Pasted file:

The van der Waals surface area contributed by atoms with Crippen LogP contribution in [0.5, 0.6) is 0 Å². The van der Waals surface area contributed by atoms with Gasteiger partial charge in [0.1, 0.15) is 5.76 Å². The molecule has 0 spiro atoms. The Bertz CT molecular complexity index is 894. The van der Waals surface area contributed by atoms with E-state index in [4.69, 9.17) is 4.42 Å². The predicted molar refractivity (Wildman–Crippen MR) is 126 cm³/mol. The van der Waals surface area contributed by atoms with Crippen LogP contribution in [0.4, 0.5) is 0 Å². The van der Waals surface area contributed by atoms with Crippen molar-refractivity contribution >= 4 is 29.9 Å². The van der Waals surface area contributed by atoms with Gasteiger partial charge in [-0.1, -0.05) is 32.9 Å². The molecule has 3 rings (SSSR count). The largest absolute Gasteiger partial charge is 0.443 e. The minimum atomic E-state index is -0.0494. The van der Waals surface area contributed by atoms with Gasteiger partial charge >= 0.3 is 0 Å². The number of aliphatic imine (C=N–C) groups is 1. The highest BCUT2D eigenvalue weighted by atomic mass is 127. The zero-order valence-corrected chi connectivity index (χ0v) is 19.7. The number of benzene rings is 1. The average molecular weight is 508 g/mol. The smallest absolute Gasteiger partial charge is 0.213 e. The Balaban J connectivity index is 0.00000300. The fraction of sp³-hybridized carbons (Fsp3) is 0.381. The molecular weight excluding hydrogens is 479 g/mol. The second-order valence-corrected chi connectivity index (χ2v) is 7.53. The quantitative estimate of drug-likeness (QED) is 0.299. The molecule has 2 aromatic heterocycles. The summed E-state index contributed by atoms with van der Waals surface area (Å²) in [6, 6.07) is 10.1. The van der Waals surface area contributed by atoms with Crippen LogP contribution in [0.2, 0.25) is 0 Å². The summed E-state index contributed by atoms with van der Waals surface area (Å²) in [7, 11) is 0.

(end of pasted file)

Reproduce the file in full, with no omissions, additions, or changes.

The van der Waals surface area contributed by atoms with Crippen LogP contribution in [0.5, 0.6) is 0 Å². The van der Waals surface area contributed by atoms with Gasteiger partial charge in [0.1, 0.15) is 5.76 Å². The molecule has 0 spiro atoms. The Bertz CT molecular complexity index is 894. The van der Waals surface area contributed by atoms with E-state index in [4.69, 9.17) is 4.42 Å². The predicted molar refractivity (Wildman–Crippen MR) is 126 cm³/mol. The van der Waals surface area contributed by atoms with Crippen LogP contribution in [0.4, 0.5) is 0 Å². The van der Waals surface area contributed by atoms with Crippen molar-refractivity contribution >= 4 is 29.9 Å². The van der Waals surface area contributed by atoms with Gasteiger partial charge in [-0.1, -0.05) is 32.9 Å². The molecule has 3 rings (SSSR count). The largest absolute Gasteiger partial charge is 0.443 e. The minimum atomic E-state index is -0.0494. The van der Waals surface area contributed by atoms with Gasteiger partial charge >= 0.3 is 0 Å². The number of aliphatic imine (C=N–C) groups is 1. The highest BCUT2D eigenvalue weighted by atomic mass is 127. The zero-order valence-corrected chi connectivity index (χ0v) is 19.7. The number of benzene rings is 1. The average molecular weight is 508 g/mol. The smallest absolute Gasteiger partial charge is 0.213 e. The Balaban J connectivity index is 0.00000300. The fraction of sp³-hybridized carbons (Fsp3) is 0.381. The molecular weight excluding hydrogens is 479 g/mol. The second-order valence-corrected chi connectivity index (χ2v) is 7.53. The quantitative estimate of drug-likeness (QED) is 0.299. The molecule has 2 aromatic heterocycles. The summed E-state index contributed by atoms with van der Waals surface area (Å²) in [6, 6.07) is 10.1. The van der Waals surface area contributed by atoms with Crippen LogP contribution in [0.2, 0.25) is 0 Å². The summed E-state index contributed by atoms with van der Waals surface area (Å²) in [7, 11) is 0.